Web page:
During the fall 2019 semester, I completed a sociology internship at Sierra College. The project was to build a new way of analyzing disparate impact. Over the course of the semester, I created a new database which contains all the public success data for all the groups which are large enough to be reported. A law called FERPA says that we can not report the success of populations with a size smaller than ten.

Initially, I tried to execute this analysis through the school’s research department. FERPA became a favorite roadblock which would be raised when I asked questions or asked for data. “[We can’t answer that because the answer could include data about groups with population sizes fewer than ten, so it would violate FERPA.]” When I followed up to suggest that we simply include the population size in the results, and remove any results where the size is less than ten, the response was that this would be infeasible. I quickly decided to simply conduct the meta-analysis myself.

Results and Methodology

My final report is available here. Demographics and population size are listed for all the populations, while success metrics are listed to the right. The data can be sorted by any value, and filters may be used in the search box. Additionally, I have also published the database as well as the tools I built in order to complete this project. Free tools such as SQLite Browser will allow anyone to query and analyze the database further.

The schools’ current equity strategy looks at identities from a non-intersectional  perspective. Sierra College has three committees working on student equity. One committee focuses on race, one committee focuses on gender, and one focuses on sexual orientation as well as gender-identity. None of these committees is funded or has any real power except to make recommendations. I want to repeat this point because it is the critical finding of this research. Sierra College’s current equity committees look at gender OR race OR sexual orientation/transgender. Sierra College’s current equity committees DO NOT look at gender AND race or gender AND sexual orientation. None of the equity committees look at the many other demographics such as foster youth status, income, veteran status, disabilities, homelessness, etc.

The system of looking only at one dimension of identity at a time while not comparing them to others or including multiple dimensions leaves huge blind spots for the people working on closing equity gaps. I see two main problems that come from this  blind spot;

  1. The first major problem arising from this blind spot is that we don’t know what we don’t know. For example, all ten of the most impacted populations are black, but eight of them are also former foster youth. This highly significant factor is not addressed by any of the current equity committees. There are programs for foster youth, and there are programs for black students, but there is no one whose job it is to look at improving conditions for black foster youth. It’s not surprising that for all ten of these populations, conditions are getting worse, not better.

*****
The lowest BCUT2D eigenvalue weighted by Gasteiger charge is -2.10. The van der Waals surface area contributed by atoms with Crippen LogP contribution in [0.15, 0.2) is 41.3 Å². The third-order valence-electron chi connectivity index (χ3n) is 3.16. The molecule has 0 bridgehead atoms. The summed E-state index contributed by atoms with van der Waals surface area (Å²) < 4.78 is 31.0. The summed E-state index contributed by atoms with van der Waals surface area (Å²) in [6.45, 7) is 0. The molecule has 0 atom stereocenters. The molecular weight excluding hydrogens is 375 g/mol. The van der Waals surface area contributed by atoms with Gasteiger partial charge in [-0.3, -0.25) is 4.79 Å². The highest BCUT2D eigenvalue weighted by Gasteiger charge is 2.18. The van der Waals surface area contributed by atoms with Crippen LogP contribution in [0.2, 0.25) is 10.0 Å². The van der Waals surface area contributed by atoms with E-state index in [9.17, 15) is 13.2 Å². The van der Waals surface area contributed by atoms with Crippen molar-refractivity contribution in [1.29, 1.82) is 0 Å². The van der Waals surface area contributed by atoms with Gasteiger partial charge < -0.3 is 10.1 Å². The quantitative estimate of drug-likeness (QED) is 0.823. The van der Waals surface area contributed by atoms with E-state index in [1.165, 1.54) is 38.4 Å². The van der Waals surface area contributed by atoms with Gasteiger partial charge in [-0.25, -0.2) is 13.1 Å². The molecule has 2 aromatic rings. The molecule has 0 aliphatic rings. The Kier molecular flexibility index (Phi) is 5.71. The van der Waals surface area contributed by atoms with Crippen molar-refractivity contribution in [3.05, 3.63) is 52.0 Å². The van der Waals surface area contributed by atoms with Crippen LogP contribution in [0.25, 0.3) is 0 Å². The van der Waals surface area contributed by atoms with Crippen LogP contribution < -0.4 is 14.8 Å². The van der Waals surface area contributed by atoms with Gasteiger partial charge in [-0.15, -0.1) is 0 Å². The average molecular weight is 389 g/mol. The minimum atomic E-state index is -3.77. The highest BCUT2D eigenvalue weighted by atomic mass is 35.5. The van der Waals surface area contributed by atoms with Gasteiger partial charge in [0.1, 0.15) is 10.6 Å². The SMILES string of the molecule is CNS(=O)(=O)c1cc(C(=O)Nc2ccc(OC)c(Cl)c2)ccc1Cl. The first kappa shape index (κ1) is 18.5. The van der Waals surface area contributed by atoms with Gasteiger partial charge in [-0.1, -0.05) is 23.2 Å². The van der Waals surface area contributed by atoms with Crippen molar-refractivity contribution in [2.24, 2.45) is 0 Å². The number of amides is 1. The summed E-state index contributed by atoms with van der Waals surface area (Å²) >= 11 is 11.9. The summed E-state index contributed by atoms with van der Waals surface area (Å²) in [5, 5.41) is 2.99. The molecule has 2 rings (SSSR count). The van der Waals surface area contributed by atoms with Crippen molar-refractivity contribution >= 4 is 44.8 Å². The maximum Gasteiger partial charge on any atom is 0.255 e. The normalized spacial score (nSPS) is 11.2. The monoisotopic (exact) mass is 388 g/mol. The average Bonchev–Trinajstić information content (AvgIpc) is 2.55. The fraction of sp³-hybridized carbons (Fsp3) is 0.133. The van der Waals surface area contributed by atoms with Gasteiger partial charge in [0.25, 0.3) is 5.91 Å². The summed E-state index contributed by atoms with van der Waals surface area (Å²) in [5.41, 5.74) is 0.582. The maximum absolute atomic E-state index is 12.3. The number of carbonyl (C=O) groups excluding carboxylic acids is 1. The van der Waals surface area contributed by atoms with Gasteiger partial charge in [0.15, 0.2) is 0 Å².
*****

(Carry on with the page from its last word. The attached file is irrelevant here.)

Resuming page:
2. The second major problem is the lack of an intersectional approach to closing equity gaps. We pay a lot of attention to race, but the fact that the most significant factor for black students is an intersection with foster youth status was previously unknown. It’s worth mentioning that none of the equity committees looks at foster youth status. In fact, while the school reports eight dimensions of demographics for success data, the equity committees are looking at only four of them. Several of the state’s required metrics are not being reported at all. (More on that later.) Despite the fact that foster youth status is the most significant factor impacting success of black students, no one is empowered to work on the issues affecting specifically black foster youth students.

This is not just about black foster youth students. Throughout the meta-analysis, we see examples where complex intersectional identities show disparate impact which one-dimensional identities do not. We see hundreds of students whose intersectional identities are not addressed or even observed by the current one-dimensional system. For example;

  • The ten most impacted LGBT groups are all non-white
  • The ten most impacted female groups are all non-white
  • The ten most impacted low-income groups are 70% non-white

In all of these examples, almost all of the intersectional groups show success going down, while success for the corresponding one-dimensional identities is going up. This is a critical flaw in the current system. When white women and black women are categorized together, the average looks like women are doing ok with a 0% change this year. But in reality, black women are seeing low and decreasing success while white women are seeing high and increasing success. The average is inaccurate and ignores the fact that people have intersectional identities.